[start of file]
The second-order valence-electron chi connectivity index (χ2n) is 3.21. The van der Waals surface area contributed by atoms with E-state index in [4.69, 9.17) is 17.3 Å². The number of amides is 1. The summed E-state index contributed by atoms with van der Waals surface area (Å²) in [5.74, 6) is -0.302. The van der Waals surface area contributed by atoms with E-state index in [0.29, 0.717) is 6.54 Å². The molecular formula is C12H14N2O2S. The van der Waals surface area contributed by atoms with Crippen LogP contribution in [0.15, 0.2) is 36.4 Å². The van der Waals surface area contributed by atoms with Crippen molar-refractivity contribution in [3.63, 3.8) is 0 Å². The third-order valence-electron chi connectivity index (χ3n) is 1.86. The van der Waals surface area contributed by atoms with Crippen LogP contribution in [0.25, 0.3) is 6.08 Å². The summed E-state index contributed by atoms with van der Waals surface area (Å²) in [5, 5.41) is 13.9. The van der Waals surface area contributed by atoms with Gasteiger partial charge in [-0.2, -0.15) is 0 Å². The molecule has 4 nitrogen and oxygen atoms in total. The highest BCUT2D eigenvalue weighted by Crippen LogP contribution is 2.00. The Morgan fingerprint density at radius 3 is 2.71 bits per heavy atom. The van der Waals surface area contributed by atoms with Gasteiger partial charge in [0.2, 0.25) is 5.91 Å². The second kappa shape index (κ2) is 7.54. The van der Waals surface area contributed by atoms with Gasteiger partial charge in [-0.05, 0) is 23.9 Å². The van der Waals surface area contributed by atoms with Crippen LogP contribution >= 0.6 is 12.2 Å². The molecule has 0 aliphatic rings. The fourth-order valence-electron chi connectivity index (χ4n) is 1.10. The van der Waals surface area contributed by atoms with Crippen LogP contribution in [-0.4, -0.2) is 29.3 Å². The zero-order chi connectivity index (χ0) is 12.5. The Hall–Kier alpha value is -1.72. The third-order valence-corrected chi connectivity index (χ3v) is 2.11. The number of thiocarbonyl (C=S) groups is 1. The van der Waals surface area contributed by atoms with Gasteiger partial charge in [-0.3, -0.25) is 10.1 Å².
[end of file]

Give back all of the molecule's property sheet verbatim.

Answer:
The second-order valence-electron chi connectivity index (χ2n) is 3.21. The van der Waals surface area contributed by atoms with E-state index in [4.69, 9.17) is 17.3 Å². The number of amides is 1. The summed E-state index contributed by atoms with van der Waals surface area (Å²) in [5.74, 6) is -0.302. The van der Waals surface area contributed by atoms with E-state index in [0.29, 0.717) is 6.54 Å². The molecular formula is C12H14N2O2S. The van der Waals surface area contributed by atoms with Crippen LogP contribution in [0.15, 0.2) is 36.4 Å². The van der Waals surface area contributed by atoms with Crippen molar-refractivity contribution in [3.63, 3.8) is 0 Å². The third-order valence-electron chi connectivity index (χ3n) is 1.86. The van der Waals surface area contributed by atoms with Crippen LogP contribution in [0.25, 0.3) is 6.08 Å². The summed E-state index contributed by atoms with van der Waals surface area (Å²) in [5, 5.41) is 13.9. The van der Waals surface area contributed by atoms with Gasteiger partial charge in [-0.2, -0.15) is 0 Å². The molecule has 4 nitrogen and oxygen atoms in total. The highest BCUT2D eigenvalue weighted by Crippen LogP contribution is 2.00. The Morgan fingerprint density at radius 3 is 2.71 bits per heavy atom. The van der Waals surface area contributed by atoms with Gasteiger partial charge in [0.2, 0.25) is 5.91 Å². The second kappa shape index (κ2) is 7.54. The van der Waals surface area contributed by atoms with Gasteiger partial charge in [-0.05, 0) is 23.9 Å². The van der Waals surface area contributed by atoms with Crippen LogP contribution >= 0.6 is 12.2 Å². The molecule has 0 aliphatic rings. The fourth-order valence-electron chi connectivity index (χ4n) is 1.10. The van der Waals surface area contributed by atoms with Crippen LogP contribution in [-0.4, -0.2) is 29.3 Å². The zero-order chi connectivity index (χ0) is 12.5. The Hall–Kier alpha value is -1.72. The third-order valence-corrected chi connectivity index (χ3v) is 2.11. The number of thiocarbonyl (C=S) groups is 1. The van der Waals surface area contributed by atoms with Gasteiger partial charge in [-0.3, -0.25) is 10.1 Å².